With Riot Games doing everything they can to push away fans and eSports professionals with their bully-like business practices, it’s no wonder that there has to be a game, which gains from League of Legends’ loss. It’s turning out to be very likely that Overwatch is that game. Why? ESL organized an intercontinental tournament with a five figure prize pool, ELEAGUE is going to broadcast an Overwatch tournament on TV soon. Now, it’s been announced that OGN, the organizers of the strongest League of Legends region, are going to host an Overwatch league.
Called Overwatch APEX, the league will last three months, starting on October 7th. The prize pool? Not that great, but understandably set for a new eSports title, $200,000. The league will feature two tiers, the first with 16 pro-level teams, while the second tier will have 12… lower-skilled teams. Among the best, 12 teams will be Korean, while the remaining 4 will come from overseas, both Europe and North America. If OGN can get the strongest EU and NA teams to come over to play, it will be extremely interesting to see if Korean work ethic can overcome the (probably) more experienced EU and NA squads, celebrated as the best all over the world.
With OGN’s League events having some of the best production value in eSports, similar quality can be expected in Overwatch APEX as well, especially with the recent news that Christopher “MonteCristo” Mykles and Erik “Doa” Lonnquist are going to cast the tournament. This means that OGN is taking the tournament seriously, throwing their all into it. It remains to be seen whether MonteCristo and Doa are going to play a greater role in Overwatch eSports or if they are just helping out for this league.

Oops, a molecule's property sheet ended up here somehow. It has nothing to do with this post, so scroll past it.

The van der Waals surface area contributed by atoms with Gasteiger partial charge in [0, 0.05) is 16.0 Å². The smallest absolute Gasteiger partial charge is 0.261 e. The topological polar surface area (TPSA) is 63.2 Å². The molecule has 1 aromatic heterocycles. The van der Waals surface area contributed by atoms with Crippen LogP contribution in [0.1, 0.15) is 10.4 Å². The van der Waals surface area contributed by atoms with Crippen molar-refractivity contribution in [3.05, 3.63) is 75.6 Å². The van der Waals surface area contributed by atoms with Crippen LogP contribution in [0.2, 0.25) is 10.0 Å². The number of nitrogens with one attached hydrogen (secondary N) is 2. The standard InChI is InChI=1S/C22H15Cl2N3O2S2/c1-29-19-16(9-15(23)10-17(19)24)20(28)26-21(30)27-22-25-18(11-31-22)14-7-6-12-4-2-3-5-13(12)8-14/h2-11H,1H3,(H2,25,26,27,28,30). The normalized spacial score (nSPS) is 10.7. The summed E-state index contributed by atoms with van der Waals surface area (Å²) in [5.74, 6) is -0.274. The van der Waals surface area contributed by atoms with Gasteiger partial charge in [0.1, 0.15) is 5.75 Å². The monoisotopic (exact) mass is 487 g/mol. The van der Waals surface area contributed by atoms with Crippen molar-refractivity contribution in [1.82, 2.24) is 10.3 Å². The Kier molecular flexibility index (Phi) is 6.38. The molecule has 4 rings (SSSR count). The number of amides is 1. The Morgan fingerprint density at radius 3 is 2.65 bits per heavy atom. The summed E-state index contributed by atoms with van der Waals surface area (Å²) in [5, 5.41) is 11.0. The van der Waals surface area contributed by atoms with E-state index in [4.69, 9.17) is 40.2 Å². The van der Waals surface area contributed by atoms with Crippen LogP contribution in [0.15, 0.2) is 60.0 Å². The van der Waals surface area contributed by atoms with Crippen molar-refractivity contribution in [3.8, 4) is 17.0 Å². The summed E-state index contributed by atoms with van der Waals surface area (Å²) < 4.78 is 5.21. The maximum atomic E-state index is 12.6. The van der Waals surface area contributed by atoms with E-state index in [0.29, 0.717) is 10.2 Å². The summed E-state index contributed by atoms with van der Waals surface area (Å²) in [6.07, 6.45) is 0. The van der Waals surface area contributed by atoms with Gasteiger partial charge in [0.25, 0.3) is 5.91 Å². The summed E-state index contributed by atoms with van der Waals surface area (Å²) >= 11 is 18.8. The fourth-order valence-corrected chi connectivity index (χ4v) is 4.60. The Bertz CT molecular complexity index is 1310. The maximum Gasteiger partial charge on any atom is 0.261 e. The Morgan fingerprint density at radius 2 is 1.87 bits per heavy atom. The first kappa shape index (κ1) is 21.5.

With the trouble MonteCristo has been having in his dealings with Riot Games, culminating in him not being invited to cast at this year’s League of Legends World Championships and his partner, Doa, refusing the offer citing prior engagements, it’s very likely that the famous caster duo is arranging their ducks in a row, preparing to make the transition into a new game before the old one dies. This might be an unpopular opinion, it might even be sensationalism at its worst, but when League of Legends personalities point at the decisions made by Riot and shout from the rooftops that LoL is dying, I find myself agreeing, while I was just laughing previously. It’s sad, watching LCS is how I learned of eSports.
Enough with the sadness. If people doubted whether Overwatch could make it as a leader in the eSports industry just four or five months ago, the question is not if but when now. If you love Overwatch, this should be celebrated. Even if you don’t try it out, it’s exciting, fun, and, with MonteCristo and Doa joining the ranks of Overwatch casters, professionally covered during broadcasts. When was the last time the eSports scene shook, trying to make room for a new title? Don’t miss your chance to watch history as it’s happening.